Written By: Ben Rapaport
I am attaining five hours of sleep each night, I often unintentionally skip meals because I lack the time to cook, and the stress of my schedule is beginning to affect my physical health. I take too many advanced classes, I am in too many extracurriculars, but I would never consider dropping a single course, sport, or college night class– this intense academic path that I and many other students at Newport Harbor have chosen to take is not only encouraged by the American education system but is required. We are being forced to trade in our youth by working endlessly for our future.
College admissions are becoming increasingly competitive. With many more students acknowledging the benefits of obtaining a college degree, acceptance rates at ranked universities are plummeting. About 80 percent of all ranked universities in America accept less than half of their applicants, and while there are community colleges and lower-tier universities, many American students feel an unparalleled pressure to be accepted into the highest-ranked colleges America has to offer. So, how does one get in?
Good grades simply do not cut it anymore and are inherently expected. Test scores, such as the SAT or ACT, must reach the highest percentiles. Sports, clubs, arts, community involvement, internships… the list is endless because the criterias are endless. The work is endless. The stress is endless.
Educators and politicians have combated this by telling students that attending the best colleges is not necessary. That’s their answer. Stop trying so hard. I refuse to even grant that pathetic excuse of a response with a paragraph.
The burden that high school work has become is a product of a failing education system– a system built upon extreme competition and a centuries-old method of teaching and testing. A system that encourages perfectionism. A system that is detrimental to my health and others.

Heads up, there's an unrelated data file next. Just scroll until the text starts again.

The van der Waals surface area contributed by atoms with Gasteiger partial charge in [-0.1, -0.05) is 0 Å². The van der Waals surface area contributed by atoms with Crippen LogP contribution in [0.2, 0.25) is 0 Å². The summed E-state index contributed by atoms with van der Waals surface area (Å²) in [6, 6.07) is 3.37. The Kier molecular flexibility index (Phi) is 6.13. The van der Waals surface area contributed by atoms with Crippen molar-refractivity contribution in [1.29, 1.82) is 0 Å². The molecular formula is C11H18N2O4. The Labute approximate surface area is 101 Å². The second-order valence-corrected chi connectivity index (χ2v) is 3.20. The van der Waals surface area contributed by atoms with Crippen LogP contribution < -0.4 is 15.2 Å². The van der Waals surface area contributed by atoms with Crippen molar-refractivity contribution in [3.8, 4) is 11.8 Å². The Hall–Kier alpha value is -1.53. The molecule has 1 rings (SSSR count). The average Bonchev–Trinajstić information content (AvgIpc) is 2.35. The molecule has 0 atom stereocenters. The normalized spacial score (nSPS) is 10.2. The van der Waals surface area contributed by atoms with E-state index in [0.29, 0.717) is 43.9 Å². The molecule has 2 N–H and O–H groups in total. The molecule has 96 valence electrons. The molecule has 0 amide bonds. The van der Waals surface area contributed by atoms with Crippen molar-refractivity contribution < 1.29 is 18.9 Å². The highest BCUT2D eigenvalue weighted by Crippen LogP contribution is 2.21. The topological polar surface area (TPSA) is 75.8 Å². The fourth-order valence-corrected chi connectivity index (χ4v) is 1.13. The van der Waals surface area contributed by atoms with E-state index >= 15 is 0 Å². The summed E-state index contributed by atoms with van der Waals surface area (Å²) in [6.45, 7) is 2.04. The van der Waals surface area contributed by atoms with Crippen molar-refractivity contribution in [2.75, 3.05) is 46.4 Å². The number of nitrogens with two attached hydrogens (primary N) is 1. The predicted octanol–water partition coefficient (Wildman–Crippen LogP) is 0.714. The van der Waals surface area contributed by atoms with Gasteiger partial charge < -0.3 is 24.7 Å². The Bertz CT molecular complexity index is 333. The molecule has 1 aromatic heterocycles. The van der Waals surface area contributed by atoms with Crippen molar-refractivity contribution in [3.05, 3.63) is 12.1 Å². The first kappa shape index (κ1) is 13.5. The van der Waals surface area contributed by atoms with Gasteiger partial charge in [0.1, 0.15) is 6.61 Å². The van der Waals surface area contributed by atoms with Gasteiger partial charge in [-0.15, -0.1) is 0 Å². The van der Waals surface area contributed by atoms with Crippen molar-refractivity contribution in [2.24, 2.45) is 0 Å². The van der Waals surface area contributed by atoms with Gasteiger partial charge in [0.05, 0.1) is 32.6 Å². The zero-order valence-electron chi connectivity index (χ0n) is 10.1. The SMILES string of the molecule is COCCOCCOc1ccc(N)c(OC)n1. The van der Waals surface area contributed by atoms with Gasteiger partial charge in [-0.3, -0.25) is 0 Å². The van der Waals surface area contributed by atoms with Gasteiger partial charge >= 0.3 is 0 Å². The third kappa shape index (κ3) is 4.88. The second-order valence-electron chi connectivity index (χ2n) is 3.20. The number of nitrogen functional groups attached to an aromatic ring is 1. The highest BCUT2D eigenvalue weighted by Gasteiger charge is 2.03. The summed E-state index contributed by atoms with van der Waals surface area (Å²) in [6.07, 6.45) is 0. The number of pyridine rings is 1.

Suicide and depression rates among our generation (Generation Z or the Post-Millenials) have skyrocketed in recent years. A report from the American Journal of Medicine revealed that in 2017, there was a 47 percent increase in suicides among teenagers ages 15-19 than in the year 2000. Forty-seven percent.
We all remember the tragic death of the Corona Del Mar High School student over a year ago, Patrick Turner, a 16-year-old baseball and football player and an A and B student. He loved to ski, cook, fish, and play videogames. The academic stress he was put under ultimately led him to take his own life. Turner left notes of the great amount of pressure he endured, calling for a much-needed change.
How many must die? How many of us will be pushed to our limits before our educators turn their heads and acknowledge the pain that many of us experience daily? They will go on strike for their salaries, they will protest for their careers, but why not give the students some consideration? How about we– the human beings who are affected by this perfectionism-inflicted epidemic of anxiety and depression– take a stand and voice our suffering?
I fear this issue will only worsen before it improves, as many are too uncomfortable to speak about. It is the function of our entire society after all– school, college degree, job, retire, die– but not always in that order, evidently. Change is needed. If they refuse to help our anguished generation, then we are going to need to help ourselves.
We all have a voice. Speak with authority figures in your district, write to your elected officials, start petitions and blogs; anything you can do to start a conversation can make a world of difference.
It’s time that we stop blaming hard-working students for their stress. It’s time that we start blaming the rigid system they are forced to work in. It’s time for a change.